eR-value can vary depending of how densely the material is packed. Stats are posted at this site. In general it is not difficult to achieve building code standards, but comfort and energy efficiency in an interior space are more complicated than the heat exchange rates that are measured in a laboratory. (R-value) Hempcrete walls don’t pull heat from your body; they mediate heat and moisture. Also not measured by testing materials alone, hemp lime walls are monolithic, too dense for drafts, but nevertheless breathable, because the air pockets in the plant structure that attract and store moisture are dispersed throughout the wall. The effective thermal performance is much higher than what our building standards currently measure.
Another benefit of walls that absorb and release water from the air is that molds and spores that thrive in moisture don’t have the opportunity to grow. Unlike with cement and other nonporous materials, condensation doesn’t build up, but is taken into the wall. Good ventilation is an important consideration in a hemp-built structure because air flow is microscopic, but not macroscopic—or windy; the thick walls are airtight. If hempcrete gets wet, it must be dried out, but it does so very effectively with proper ventilation.
The indoor air quality, therefore, is much healthier than it is where moisture barriers are used, where indoor humidity is hard to control, where the bad air doesn’t have anywhere to go, and where failure of the membrane is common.
Non-toxic indoor air is also a consequence of a lime based material. Since lime itself is chemically caustic, a natural biocide, coating the already microbial deterring hemp with lime, inhibits the growth of micro-organisms. Neither is lime inviting to ants, termites, or rodents. Care should be taken with skin and lungs in the construction phase of working with raw lime powder and wet lime, but once set, there are no dangerous fumes, formaldehydes, PCBs or NO2. Instead the walls absorb CO2. Imagine how many health conditions might be controlled if more indoor spaces were made of healthy, breathing walls.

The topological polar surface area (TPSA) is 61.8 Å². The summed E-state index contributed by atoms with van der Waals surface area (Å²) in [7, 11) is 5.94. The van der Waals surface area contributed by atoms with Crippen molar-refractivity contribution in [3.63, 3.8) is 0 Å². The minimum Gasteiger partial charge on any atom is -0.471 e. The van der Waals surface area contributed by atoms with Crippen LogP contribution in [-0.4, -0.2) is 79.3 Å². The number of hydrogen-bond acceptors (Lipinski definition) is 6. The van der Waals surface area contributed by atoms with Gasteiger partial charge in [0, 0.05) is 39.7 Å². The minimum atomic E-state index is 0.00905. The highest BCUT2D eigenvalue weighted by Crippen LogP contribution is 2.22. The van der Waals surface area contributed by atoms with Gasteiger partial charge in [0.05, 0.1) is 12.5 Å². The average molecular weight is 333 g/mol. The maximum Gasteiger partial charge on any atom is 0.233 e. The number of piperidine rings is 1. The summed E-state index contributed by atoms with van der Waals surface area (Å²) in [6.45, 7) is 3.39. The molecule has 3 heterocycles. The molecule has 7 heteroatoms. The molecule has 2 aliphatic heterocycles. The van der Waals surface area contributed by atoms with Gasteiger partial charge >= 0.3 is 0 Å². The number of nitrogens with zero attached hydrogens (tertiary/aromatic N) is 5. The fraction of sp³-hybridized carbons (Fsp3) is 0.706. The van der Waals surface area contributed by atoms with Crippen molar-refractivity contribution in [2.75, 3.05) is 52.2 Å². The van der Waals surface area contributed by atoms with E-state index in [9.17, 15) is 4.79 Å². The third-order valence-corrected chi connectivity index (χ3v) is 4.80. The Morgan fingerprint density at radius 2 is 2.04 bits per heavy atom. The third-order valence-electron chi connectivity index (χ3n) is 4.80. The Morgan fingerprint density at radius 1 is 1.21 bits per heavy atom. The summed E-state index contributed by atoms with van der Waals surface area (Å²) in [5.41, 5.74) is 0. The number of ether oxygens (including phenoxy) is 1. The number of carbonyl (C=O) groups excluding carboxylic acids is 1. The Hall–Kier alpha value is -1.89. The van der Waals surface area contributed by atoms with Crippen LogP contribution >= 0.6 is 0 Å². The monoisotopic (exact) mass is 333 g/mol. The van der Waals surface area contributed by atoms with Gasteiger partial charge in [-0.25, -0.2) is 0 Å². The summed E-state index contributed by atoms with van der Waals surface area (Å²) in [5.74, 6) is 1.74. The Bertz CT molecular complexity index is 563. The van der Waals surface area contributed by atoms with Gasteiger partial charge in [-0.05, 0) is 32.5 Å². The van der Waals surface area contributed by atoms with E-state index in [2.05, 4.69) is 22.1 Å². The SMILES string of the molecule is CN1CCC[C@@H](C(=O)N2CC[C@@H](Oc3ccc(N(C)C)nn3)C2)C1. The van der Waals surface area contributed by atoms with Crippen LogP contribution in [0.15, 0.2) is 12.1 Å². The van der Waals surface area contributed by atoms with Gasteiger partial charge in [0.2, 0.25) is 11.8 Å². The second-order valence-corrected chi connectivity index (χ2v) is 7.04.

Lime has wonderful qualities to pair with the inner beauty of hemp. It’s been used to build with for thousands of years. Nature used its composition (CaCO3) to build sea shells and other fossils that decomposed on ocean floors over millions and billions of years. Lime is everywhere on earth where there were oceans. When it is heated, driving off some if the CO2, the lime cycle is kicked off. In simplified description, the powder of crushed rock becomes CaO (quicklime) or CaOH, (hydrated lime).
In these forms, adding water and then allowing it to dry out, the lime keeps grabbing the CO2 from the air in order to become once again like the shell or skeleton of sea creature from whence it came. Thus it calcifies the structure of the hemp’s cellular structure, keeping those little water-storing rooms and capillary hallways open for receiving air and water.
When humans dwell in rooms whose walls are made of natural lime plaster, it is possible to feel the gratitude of ancient sea beds standing erect in renewed functions of sheltering ever more complex organisms. (The author is growing weary of mostly technical information and thought that you, perhaps, may also be drifting into considering the more poetic and esoteric aspects of this bio-chemical union. Please do.)
Oh, and hempcrete is fireproof!